Fancy living needs fancy cookies

As I’ve said before, being out in Hawaii kinda sucks for buying fabric.  But it doesn’t just apply to fabric, it goes for anything, really.  A vendor Ryan works with calculated that things cost something like 230% more in Hawaii than in Texas.

Say a tube of toothpaste is $2.00 in Texas (Just say for example, don’t even get me started on extreme couponing and how with your store card it’s 1.60 and with your 60 cent double coupon plus the manufacturer coupon for 40 cents makes it totally free and you can get 10 of them. STFU.), here the same brand and size would be $4.60. Other thingsn to put into perspective, milk is 6-7 bucks for a half-gallon! Seriously.

So when it comes to other “luxury” things, like Cheryl’s in Ohio or anything from Milk Bar in New York, buying the ingredients to make it ends up costing the same as if you were to just order it off the website and pay the exorbitant amount in shipping fees (oh free shipping you say?  let’s not forgot the offer is only for the 48 contiguous states, so regular shipping still applies, and for good measure, add $15 for handling.  You know, I’ve mailed lots of things, both locally and to the mainland.  It takes the same amount of effort no matter where the intended destination.  Just sayin’.

A few weeks back, while in Orlando, I tried Cheryl’s butter cream frosted sugar cookies.  I had never heard of putting frosting on a cookie, and it shocked the vendors.  It was like telling me you’ve never heard of frosting on a cupcake (I’m pretty sure that’s standard?).  C’mon, why would you put frosting on a cookie?  Frosting is not like icing, it doesn’t even and it would look like a mess if you packed them up.  Whatever, I took 2.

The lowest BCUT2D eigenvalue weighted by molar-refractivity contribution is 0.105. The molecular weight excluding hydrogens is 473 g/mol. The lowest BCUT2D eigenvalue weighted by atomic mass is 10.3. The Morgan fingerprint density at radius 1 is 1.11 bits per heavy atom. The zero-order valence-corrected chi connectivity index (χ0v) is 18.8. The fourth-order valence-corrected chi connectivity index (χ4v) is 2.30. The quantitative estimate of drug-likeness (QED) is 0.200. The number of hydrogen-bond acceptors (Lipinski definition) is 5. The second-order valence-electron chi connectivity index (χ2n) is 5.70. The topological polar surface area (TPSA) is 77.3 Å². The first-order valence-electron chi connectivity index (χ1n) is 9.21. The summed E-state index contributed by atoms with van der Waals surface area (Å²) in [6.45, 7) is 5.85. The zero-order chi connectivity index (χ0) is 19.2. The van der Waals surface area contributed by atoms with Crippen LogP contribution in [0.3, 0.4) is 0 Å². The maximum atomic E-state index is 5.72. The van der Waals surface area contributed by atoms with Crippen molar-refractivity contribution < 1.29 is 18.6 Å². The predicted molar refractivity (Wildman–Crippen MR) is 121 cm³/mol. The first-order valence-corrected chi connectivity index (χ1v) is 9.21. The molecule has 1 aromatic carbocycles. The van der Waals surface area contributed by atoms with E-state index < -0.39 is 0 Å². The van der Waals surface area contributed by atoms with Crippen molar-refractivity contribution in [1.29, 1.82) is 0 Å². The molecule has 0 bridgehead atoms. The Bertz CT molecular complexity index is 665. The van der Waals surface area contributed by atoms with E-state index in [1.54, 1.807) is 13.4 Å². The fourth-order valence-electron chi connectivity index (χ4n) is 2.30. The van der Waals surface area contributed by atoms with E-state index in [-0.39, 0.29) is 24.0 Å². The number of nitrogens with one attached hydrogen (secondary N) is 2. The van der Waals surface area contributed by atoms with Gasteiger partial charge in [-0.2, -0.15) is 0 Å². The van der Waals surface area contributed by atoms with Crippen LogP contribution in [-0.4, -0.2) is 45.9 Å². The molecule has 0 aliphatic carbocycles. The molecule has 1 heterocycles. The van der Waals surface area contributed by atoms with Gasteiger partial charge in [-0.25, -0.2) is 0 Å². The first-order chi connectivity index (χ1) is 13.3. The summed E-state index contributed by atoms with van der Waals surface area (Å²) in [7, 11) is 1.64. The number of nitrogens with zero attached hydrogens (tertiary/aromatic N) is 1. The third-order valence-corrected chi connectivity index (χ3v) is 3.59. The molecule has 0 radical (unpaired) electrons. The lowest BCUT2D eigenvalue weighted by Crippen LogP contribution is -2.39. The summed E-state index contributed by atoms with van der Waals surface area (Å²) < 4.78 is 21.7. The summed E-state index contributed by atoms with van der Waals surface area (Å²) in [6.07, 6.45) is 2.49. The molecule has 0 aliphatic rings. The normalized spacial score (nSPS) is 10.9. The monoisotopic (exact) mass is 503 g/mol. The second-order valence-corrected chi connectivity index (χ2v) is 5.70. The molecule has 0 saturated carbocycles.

Why had I never had these cookies before?!  I don’t like soft cookies.  Keebler Soft Batch cookies would taste better if maybe they were cooked.  And what is up with frosting on cookies?  But these worked.  Soft sugar cookies with frosting.  It wasn’t just any frosting either, this wasn’t like birthday cake frosting, these weren’t smearing and getting all over.  I would describe it as “frocing” it looked and tasted like frosting, but was more stable like royal icing.  LIGHTBULB!  I know why we don’t have these in Hawaii — frosting isn’t stable in the humidity.  Well, I could definitely do something about that.


Soft sugar cookies with pineapple buttercream frosting

**Sugar cookies – adapted from Skip to my Lou

Duncan Hines French Vanilla cake mix
2 large eggs
1/3 c. vegetable oil

Preheat oven to 350.  Mix ingredients well.  It gets thick, but you will want to make sure there are no lumps.  Using a small scoop or teaspoon, make balls about the size of a half-dollar.  Flatten slightly onto a prepared baking sheet lined with a silpat or parchment paper.

Bake for 11-13 minutes.  Unless you want a crisper cookie, do not let these brown.  Makes 3 dozen.

**Pineapple buttercream frosting – adapted for Hawaii humidity from Heather Homemade

1/3 c. salted butter, at room temperature
2 1/2 c. powdered sugar, slowly adding another 1 1/2 c. until desired consistency
1/2 tsp vanilla extract
1 Tbsp of pineapple flavoring
2 1/2 Tbsp milk
5 drops of yellow food coloring

Mix all ingredients together with a hand mixer until smooth.  Frost cookies.


The frosting by the original recipe was gorgeous.  It was a pearlescent yellow and had a smooth creamy consistency.  It also melted right off the cookie.  I added more powdered sugar and it got more stiff, but lost that creamy consistency.  I found that using a wet butter knife across the top of the frosting helped with aesthetic.  Doesn’t matter too much though when you start eating them!

I would still place an order with Cheryl’s, as there would be the benefit of flavor variety, but if I’m ever in need of a quick fix, these whipped up nicely.


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